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Re: Loading Rootkit using SystemLoadAndCallImage
From: Fernando Trias <fernando () pedestalsoftware com>
Date: Tue, 5 Sep 2000 17:11:14 -0400

1. A new release of IPD now traps the ZwSetSystemInformation call and
prevents rootkit.com's latest rootkit. Get the developer's version at

2. I think rootkit.com's code has a bug. On line 19, it says "typedef
unsigned long NTSTATUS" when that should be "typedef long NTSTATUS".
Otherwise, the macro on line 20 will always be true since an unsigned value
is always greater than or equal to 0; this means you will never know when
the rootkit fails to load.

3. Other comments:

When we wrote the Integrity Protection Driver (IPD), we were trying to
develop a framework to try to address the issues that Greg Hoglund and
other rootkit developers bring up.

Perhaps I don't understand why Greg Hoglund thinks anti-rootkit software is
useless, but to argue that protection against existing rootkits is useless
because there's no protection for future unknown rootkits is missing the
point. IPD is analogous to anti-virus software. Anti-virus software only
stops known viruses. Does that mean it is useless because it lets new ones
through? No. It still reduces your overall risk and every company uses
anti-virus software.

We are committed to providing the security community with free and open
tools to combat the serious deficiencies in NT/2000 that make rootkits
possible. Others are committed to pointing out these deficiencies so that,
presumably, they can be addressed and Microsoft will be forced to alter
it's kernel. Long term, altering NT/2000 is the right way to proceed. But
until that day, people still need to protect themselves.

We therefore ask that if anyone discovers a method to bypass IPD to please
let us know before publishing it so that we may provide a patch. This is
similar to the accepted vendor notification norms of BUGTRAQ.

At 12:31 PM 8/29/2000 -0700, Greg Hoglund wrote:

For a while there has been a thread on NTBUGTRAQ about kernel-mode
protection from rootkits.  This is good - the whole point of our rootkit.com
project is to get people thinking about the problem.  For example, there is
now an ANTI-Rootkit (called Integrity Protection Driver) from Pedestal

At the Blackhat Briefings this year, more than a couple smart people talked
about how many ways you can load code into the NT kernel - the obvious
reaction to the whole "anti-rootkit" idea.  Most of the rootkit developers
were in on this - so we decided to change the windows rootkit in response.

Up until now, the windows rootkit has been a driver.  BUT, there is no
reason that a rootkit has to operate as a driver - or a loadable module.

Last year we released rootkit to prove that user-mode 'integrity' software
is completely meaningless.  Think about it - anyone who hacks your system is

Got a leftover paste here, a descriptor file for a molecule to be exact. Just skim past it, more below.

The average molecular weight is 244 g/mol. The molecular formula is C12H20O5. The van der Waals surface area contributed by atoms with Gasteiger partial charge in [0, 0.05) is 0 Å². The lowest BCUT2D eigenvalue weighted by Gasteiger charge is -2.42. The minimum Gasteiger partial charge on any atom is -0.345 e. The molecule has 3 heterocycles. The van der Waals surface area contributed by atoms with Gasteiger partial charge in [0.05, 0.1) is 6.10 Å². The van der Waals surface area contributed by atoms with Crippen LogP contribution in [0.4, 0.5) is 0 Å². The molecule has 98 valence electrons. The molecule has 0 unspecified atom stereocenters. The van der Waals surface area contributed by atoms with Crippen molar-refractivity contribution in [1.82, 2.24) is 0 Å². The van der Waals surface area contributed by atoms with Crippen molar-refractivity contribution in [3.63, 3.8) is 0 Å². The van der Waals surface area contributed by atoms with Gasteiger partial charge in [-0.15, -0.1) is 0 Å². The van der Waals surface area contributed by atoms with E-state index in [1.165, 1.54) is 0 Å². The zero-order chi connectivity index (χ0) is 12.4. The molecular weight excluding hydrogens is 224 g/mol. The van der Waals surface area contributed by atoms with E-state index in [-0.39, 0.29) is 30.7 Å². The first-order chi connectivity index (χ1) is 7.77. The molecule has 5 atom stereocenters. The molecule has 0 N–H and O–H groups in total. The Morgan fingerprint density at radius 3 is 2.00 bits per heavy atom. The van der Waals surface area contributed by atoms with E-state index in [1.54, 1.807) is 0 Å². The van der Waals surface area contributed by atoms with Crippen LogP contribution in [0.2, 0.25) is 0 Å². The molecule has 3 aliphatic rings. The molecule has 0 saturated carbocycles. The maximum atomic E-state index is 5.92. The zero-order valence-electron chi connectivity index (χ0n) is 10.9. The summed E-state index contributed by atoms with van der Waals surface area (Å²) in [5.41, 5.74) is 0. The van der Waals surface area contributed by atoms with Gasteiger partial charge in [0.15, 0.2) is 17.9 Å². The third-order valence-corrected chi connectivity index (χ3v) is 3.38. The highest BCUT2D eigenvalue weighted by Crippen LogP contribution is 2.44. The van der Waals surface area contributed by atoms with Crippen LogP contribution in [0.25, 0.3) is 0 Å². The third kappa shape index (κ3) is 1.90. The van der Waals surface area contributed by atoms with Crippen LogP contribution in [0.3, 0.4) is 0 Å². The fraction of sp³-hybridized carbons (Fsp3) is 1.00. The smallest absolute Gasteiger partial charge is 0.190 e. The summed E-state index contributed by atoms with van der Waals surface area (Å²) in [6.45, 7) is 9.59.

going to be able to load a kernel mod - period.  This is 100% guaranteed.
If an attacker gets into your system using a user-level account, they will
then obtain administrator - which has all the power you'll ever need to load
kernel-mode code.  Given this fact, it is easy to see that your 'host' based
solutions are completely vulnerable to modification without your knowledge.

The idea of putting your integrity protection into the kernel is a very good
one - but that isn't going to be done 'right' until Microsoft does it
themselves.  And, _when_ they do, a whole 'security' market vanishes.

One of the ideas presented to load kernel mode code was to use an
undocumented entry point into kernel-space - such as the /dev/physicalmemory
device, or a syscall that uses 'SystemLoadAndCallImage'.  We could continue
to beat this down, but the fact is there is no OS-supported leverage point
to control access into kernel mode - and becuase of this, new entry points
can always be discovered.

Assuming Microsoft actually fixes the NT architecture to protect against
this sort of thing - there is still the idea of finding buffer overflows in
the kernel itself.  Every third party driver you install opens you up to
possible buffer overflows thru IOCTL() commands and even normal read/write
messages.  Even the default drivers in NT may be vulnerable to this.

While the rootkit was being handled as a driver, we used the service control
manager to load or remove the driver from kernel space.  This is standard,
and it requires that the rootkit driver have a registry key in the
CurrentControlSet/Services tree.  This has been changed.  We have changed
the rootkit such that it loads into kernel space with no driver or registry
key required.  We no longer use the service control manager.  Instead,
rootkit now loads into kernel memory using a single interrupt call - an NT
system call known as ZwSetSystemInformation().  Using this call we cause the
rootkit to be immediately loaded into memory and activated.

-Greg Hoglund

Fernando Trias                     Pedestal Software, LLC
fernando () pedestalsoftware com    Phone: +1 (508) 520-8960
http://www.pedestalsoftware.com    Fax: +1 (508) 520-8638

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